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Good but flawed re-introduction for the Eighth Doctor
on 11 April 2006
"October, 1930. His Majesty's Airship, the R101, sets off on her maiden voyage to the farthest-flung reaches of the British Empire, carrying the brightest lights of the Imperial fleet. Carrying the hopes and dreams of a breathless nation.
"Not to mention a ruthless spy with a top-secret mission, a mysterious passenger who appears nowhere on the crew list, a would-be adventuress destined for the Singapore Hilton... and a Time Lord from the planet Gallifrey.
"There's a storm coming. There's something unspeakable, something with wings, crawling across the stern. Thousands of feet high in the blackening sky, the crew of the R101 brace themselves. When the storm breaks, their lives won't be all that's at stake...
"The future of the galaxy will be hanging by a thread."
Alan Barnes' Storm Warning is the first of the Big Finish Audio series to feature the Eighth Doctor, played impeccably by Paul McGann. The story begins with a brief teaser scene, during which the lone Time Lord finds himself in a situation of some peril, before catapulting into the main story with an energetic new version of the Doctor Who theme tune.
The airship of Storm Warning is populated by a variety of characters including companion-to-be Charley Pollard, played by India Fisher, and the very British Lord Tamworth, played with a Colin Baker-esque inonation by Gareth Thomas. Also on board is the British intelligence agent Rathbone, played with a very peculiar accent by Barnaby Edwards, and his mysterious passenger voiced by Helen Goldwyn. As ever with the Big Finish series, the voice performances are good, particularly the excellent Paul McGann. Helen Goldwyn's voice is distorted in a variety of ways over the course of the story to represent different facets of the Triskele; this is less successful, and becomes somewhat irritating after a while.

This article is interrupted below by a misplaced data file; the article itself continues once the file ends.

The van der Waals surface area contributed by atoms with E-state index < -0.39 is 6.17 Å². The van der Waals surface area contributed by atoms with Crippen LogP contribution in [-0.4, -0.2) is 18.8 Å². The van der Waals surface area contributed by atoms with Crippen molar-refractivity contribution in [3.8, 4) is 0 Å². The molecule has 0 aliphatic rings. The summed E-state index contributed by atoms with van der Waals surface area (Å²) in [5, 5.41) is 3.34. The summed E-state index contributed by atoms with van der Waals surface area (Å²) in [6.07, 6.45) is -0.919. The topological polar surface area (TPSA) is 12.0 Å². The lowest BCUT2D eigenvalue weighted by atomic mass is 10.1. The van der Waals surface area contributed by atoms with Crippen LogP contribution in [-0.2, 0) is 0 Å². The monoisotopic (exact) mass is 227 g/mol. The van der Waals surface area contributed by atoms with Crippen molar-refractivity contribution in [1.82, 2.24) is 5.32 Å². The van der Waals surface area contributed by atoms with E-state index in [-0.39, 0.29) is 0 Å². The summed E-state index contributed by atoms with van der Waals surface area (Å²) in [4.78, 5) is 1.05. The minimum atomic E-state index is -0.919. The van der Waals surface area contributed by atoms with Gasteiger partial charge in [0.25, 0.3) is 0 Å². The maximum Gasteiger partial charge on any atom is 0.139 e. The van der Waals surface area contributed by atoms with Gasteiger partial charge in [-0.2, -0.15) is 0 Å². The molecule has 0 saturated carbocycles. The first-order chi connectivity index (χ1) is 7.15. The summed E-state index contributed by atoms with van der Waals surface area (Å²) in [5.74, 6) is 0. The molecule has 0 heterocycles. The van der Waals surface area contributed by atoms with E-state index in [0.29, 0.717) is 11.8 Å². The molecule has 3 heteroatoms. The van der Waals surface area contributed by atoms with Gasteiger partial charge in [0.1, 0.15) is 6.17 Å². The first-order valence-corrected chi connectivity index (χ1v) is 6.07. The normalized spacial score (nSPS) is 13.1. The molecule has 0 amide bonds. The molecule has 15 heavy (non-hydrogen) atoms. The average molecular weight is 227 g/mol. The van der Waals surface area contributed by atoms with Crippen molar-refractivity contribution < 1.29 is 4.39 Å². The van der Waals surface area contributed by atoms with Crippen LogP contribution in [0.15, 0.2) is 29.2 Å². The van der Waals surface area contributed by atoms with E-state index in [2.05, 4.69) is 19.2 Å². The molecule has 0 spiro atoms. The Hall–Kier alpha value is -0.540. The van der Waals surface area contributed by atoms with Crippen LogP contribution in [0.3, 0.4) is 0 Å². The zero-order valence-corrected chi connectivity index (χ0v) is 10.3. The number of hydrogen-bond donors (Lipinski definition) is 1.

The setting of the story, however, is intriguing, with the ensemble cast confined to the interior of the Edwardian airship, which incidentally has very good sound design. Unfortunately, the plot changes direction during episode three, and the script and the story in general sag very badly around that point. The story redeemed itself somewhat in the highly enjoyable fourth episode, which incorporates enough twists and turns to keep the story involving (even including a fight scene, surely a challenge given the audio medium), but one is left with the slightly bitter feeling caused by the weak third episode and an excess of exposition. The final minutes of the story leave the series open for an ongoing story arc, and it remains to be seen how well this will be followed up.
Overall, an intriguing first entry into the Eighth Doctor series of Big Finish Audio adventures, even if I'm not without my criticisms, and I look forward to hearing more.